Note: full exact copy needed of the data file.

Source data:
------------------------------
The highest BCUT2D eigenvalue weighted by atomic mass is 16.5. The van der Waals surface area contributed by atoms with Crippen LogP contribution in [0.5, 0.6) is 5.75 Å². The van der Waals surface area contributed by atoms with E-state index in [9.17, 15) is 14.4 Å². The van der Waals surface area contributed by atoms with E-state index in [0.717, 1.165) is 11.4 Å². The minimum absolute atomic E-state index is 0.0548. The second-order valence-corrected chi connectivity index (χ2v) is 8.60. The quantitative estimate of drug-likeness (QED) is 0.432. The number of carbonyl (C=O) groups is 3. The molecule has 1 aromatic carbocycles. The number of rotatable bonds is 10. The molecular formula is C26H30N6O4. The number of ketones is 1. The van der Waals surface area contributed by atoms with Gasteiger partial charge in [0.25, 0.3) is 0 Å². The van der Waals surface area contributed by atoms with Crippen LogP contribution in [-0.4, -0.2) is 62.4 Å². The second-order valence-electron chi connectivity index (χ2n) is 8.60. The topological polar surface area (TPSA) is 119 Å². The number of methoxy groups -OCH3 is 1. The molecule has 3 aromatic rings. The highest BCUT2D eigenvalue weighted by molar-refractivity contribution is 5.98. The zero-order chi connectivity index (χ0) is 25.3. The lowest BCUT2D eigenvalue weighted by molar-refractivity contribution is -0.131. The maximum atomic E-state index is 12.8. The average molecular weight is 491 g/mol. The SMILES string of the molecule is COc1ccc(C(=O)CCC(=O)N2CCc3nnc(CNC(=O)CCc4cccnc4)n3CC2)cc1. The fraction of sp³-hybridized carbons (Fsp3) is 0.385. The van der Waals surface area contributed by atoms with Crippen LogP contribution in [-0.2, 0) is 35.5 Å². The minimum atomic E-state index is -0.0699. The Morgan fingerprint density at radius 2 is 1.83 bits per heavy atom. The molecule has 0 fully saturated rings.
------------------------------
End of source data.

The highest BCUT2D eigenvalue weighted by atomic mass is 16.5. The van der Waals surface area contributed by atoms with Crippen LogP contribution in [0.5, 0.6) is 5.75 Å². The van der Waals surface area contributed by atoms with E-state index in [9.17, 15) is 14.4 Å². The van der Waals surface area contributed by atoms with E-state index in [0.717, 1.165) is 11.4 Å². The minimum absolute atomic E-state index is 0.0548. The second-order valence-corrected chi connectivity index (χ2v) is 8.60. The quantitative estimate of drug-likeness (QED) is 0.432. The number of carbonyl (C=O) groups is 3. The molecule has 1 aromatic carbocycles. The number of rotatable bonds is 10. The molecular formula is C26H30N6O4. The number of ketones is 1. The van der Waals surface area contributed by atoms with Gasteiger partial charge in [0.25, 0.3) is 0 Å². The van der Waals surface area contributed by atoms with Crippen LogP contribution in [-0.4, -0.2) is 62.4 Å². The second-order valence-electron chi connectivity index (χ2n) is 8.60. The topological polar surface area (TPSA) is 119 Å². The number of methoxy groups -OCH3 is 1. The molecule has 3 aromatic rings. The highest BCUT2D eigenvalue weighted by molar-refractivity contribution is 5.98. The zero-order chi connectivity index (χ0) is 25.3. The lowest BCUT2D eigenvalue weighted by molar-refractivity contribution is -0.131. The maximum atomic E-state index is 12.8. The average molecular weight is 491 g/mol. The SMILES string of the molecule is COc1ccc(C(=O)CCC(=O)N2CCc3nnc(CNC(=O)CCc4cccnc4)n3CC2)cc1. The fraction of sp³-hybridized carbons (Fsp3) is 0.385. The van der Waals surface area contributed by atoms with Crippen LogP contribution in [-0.2, 0) is 35.5 Å². The minimum atomic E-state index is -0.0699. The Morgan fingerprint density at radius 2 is 1.83 bits per heavy atom. The molecule has 0 fully saturated rings.